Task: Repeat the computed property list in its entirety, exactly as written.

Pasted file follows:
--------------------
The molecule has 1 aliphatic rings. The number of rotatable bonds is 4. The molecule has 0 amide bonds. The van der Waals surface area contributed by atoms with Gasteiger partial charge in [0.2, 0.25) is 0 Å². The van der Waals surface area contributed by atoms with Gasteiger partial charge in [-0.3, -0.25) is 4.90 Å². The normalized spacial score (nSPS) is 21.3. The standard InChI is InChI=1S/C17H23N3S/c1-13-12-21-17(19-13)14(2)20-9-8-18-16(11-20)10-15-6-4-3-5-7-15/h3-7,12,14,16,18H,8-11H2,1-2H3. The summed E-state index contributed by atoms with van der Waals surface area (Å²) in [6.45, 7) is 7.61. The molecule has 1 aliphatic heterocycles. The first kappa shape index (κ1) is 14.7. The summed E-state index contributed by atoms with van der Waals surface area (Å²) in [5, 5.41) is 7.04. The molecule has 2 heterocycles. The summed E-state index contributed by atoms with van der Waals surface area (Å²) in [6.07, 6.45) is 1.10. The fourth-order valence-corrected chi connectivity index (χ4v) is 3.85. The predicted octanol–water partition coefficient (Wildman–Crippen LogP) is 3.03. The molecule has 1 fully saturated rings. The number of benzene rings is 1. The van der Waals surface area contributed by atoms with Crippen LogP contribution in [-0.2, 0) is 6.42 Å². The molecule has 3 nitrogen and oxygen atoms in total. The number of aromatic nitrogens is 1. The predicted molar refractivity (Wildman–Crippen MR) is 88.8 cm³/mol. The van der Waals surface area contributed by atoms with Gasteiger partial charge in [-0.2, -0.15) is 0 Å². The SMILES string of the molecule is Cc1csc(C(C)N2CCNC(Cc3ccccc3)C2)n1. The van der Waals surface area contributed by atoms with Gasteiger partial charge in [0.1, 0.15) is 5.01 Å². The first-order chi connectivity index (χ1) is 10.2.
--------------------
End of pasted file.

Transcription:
The molecule has 1 aliphatic rings. The number of rotatable bonds is 4. The molecule has 0 amide bonds. The van der Waals surface area contributed by atoms with Gasteiger partial charge in [0.2, 0.25) is 0 Å². The van der Waals surface area contributed by atoms with Gasteiger partial charge in [-0.3, -0.25) is 4.90 Å². The normalized spacial score (nSPS) is 21.3. The standard InChI is InChI=1S/C17H23N3S/c1-13-12-21-17(19-13)14(2)20-9-8-18-16(11-20)10-15-6-4-3-5-7-15/h3-7,12,14,16,18H,8-11H2,1-2H3. The summed E-state index contributed by atoms with van der Waals surface area (Å²) in [6.45, 7) is 7.61. The molecule has 1 aliphatic heterocycles. The first kappa shape index (κ1) is 14.7. The summed E-state index contributed by atoms with van der Waals surface area (Å²) in [5, 5.41) is 7.04. The molecule has 2 heterocycles. The summed E-state index contributed by atoms with van der Waals surface area (Å²) in [6.07, 6.45) is 1.10. The fourth-order valence-corrected chi connectivity index (χ4v) is 3.85. The predicted octanol–water partition coefficient (Wildman–Crippen LogP) is 3.03. The molecule has 1 fully saturated rings. The number of benzene rings is 1. The van der Waals surface area contributed by atoms with Crippen LogP contribution in [-0.2, 0) is 6.42 Å². The molecule has 3 nitrogen and oxygen atoms in total. The number of aromatic nitrogens is 1. The predicted molar refractivity (Wildman–Crippen MR) is 88.8 cm³/mol. The van der Waals surface area contributed by atoms with Gasteiger partial charge in [-0.2, -0.15) is 0 Å². The SMILES string of the molecule is Cc1csc(C(C)N2CCNC(Cc3ccccc3)C2)n1. The van der Waals surface area contributed by atoms with Gasteiger partial charge in [0.1, 0.15) is 5.01 Å². The first-order chi connectivity index (χ1) is 10.2.